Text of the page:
For twelve years New Labour as the governing party of the UK was apparently obsessed with control, ensuring as far as possible that every aspect of government policy remained centrally directed. However, there was also a growth in the use and importance of third sector agencies in the delivery, and latterly, in the strategic development of, public policy. This created an implementation gap in the delivery of policy and a problem in ensuring that key policy makers from the third sector remain ‘on-message’. In this paper we will demonstrate the difficulties that existed in retaining control while decentralising the delivery and development of public policy.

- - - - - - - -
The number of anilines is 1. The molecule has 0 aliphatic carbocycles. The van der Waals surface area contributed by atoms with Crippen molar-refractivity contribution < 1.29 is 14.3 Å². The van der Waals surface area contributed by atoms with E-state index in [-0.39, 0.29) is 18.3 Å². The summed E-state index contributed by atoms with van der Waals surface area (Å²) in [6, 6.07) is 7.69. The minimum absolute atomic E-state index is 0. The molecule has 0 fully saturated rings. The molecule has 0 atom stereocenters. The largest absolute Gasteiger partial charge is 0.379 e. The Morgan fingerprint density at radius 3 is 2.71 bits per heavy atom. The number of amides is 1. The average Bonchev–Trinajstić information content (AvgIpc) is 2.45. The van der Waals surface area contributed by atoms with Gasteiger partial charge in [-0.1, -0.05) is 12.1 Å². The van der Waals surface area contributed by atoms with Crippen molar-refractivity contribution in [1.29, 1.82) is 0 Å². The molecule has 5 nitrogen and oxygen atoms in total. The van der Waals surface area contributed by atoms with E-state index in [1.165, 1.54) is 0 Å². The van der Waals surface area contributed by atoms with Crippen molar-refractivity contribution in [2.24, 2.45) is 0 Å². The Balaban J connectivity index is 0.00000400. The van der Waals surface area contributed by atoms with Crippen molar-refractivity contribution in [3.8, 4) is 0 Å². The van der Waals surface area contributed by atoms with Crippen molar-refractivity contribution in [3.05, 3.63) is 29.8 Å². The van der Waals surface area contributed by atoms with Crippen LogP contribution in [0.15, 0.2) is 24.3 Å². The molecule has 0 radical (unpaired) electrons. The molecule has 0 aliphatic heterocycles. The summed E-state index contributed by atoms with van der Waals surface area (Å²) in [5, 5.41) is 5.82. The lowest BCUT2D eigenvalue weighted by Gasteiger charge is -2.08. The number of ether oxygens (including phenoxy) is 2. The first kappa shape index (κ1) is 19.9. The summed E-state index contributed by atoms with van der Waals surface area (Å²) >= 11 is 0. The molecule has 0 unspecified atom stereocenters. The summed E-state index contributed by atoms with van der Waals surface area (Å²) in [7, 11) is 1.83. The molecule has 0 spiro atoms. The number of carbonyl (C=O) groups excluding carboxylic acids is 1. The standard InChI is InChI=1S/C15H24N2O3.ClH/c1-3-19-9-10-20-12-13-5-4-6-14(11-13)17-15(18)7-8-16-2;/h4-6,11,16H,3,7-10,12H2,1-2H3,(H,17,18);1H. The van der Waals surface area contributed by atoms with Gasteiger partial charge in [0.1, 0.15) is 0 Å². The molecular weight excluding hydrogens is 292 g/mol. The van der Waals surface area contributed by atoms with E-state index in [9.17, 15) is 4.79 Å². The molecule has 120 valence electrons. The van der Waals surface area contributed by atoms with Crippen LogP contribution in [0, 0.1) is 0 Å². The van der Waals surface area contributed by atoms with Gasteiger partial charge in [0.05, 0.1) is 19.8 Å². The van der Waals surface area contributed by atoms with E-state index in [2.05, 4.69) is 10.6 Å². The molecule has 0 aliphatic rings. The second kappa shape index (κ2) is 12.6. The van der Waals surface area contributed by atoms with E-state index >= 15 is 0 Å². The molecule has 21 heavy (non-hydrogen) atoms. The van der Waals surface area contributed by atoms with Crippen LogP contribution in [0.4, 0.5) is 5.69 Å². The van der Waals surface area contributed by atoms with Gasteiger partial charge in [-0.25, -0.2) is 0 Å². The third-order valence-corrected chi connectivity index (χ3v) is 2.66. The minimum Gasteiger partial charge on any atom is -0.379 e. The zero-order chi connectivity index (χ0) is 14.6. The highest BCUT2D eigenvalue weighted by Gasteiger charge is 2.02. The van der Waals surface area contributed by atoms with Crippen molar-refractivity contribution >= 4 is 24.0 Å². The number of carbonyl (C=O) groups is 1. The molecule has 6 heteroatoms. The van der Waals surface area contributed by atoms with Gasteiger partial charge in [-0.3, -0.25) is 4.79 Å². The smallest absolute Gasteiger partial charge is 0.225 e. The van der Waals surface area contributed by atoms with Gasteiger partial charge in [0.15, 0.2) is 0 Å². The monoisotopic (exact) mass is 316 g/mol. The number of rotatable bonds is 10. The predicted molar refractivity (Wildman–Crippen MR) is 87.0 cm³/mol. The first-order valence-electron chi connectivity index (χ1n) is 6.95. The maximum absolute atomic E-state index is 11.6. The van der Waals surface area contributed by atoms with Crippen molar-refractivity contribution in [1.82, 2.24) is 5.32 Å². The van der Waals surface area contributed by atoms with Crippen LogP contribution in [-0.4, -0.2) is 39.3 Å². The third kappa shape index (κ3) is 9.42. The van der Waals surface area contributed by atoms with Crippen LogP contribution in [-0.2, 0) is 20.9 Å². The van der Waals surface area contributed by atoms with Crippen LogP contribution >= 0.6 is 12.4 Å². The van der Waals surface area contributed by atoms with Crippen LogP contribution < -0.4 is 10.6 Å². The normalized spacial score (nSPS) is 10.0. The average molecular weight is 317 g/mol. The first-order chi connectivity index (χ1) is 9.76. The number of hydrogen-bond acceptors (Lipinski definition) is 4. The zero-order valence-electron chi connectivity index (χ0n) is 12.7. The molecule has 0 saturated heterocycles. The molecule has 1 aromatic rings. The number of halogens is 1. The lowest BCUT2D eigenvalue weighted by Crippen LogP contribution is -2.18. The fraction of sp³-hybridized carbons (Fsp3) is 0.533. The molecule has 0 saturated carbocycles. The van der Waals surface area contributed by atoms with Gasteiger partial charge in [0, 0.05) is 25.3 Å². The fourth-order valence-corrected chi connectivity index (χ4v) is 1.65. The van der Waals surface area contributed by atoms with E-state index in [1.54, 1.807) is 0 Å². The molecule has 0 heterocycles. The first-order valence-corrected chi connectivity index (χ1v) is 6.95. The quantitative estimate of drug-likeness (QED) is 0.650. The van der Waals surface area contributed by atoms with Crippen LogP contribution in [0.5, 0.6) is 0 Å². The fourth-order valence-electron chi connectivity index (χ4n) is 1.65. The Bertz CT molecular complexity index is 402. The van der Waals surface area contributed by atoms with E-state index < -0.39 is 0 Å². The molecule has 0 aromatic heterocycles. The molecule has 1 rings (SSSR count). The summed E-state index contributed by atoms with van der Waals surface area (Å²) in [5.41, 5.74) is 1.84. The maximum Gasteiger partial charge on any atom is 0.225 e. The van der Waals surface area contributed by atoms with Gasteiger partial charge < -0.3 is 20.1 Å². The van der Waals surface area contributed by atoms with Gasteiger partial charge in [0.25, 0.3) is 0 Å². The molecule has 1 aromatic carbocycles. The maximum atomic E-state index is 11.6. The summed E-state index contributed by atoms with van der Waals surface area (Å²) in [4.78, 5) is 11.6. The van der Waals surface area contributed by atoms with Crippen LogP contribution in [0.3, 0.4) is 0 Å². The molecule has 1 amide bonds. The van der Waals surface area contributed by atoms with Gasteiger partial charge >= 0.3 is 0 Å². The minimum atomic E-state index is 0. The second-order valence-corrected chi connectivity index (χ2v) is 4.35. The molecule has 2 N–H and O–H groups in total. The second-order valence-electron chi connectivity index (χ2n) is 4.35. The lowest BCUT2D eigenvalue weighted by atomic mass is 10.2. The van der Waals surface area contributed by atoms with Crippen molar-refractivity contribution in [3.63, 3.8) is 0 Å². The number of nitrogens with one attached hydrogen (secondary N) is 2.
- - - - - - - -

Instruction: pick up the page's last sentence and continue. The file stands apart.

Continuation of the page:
Bibliographical note© The Author(s) and Canadian Center of Science and Education
- Street Pastors
- Evidence-based practice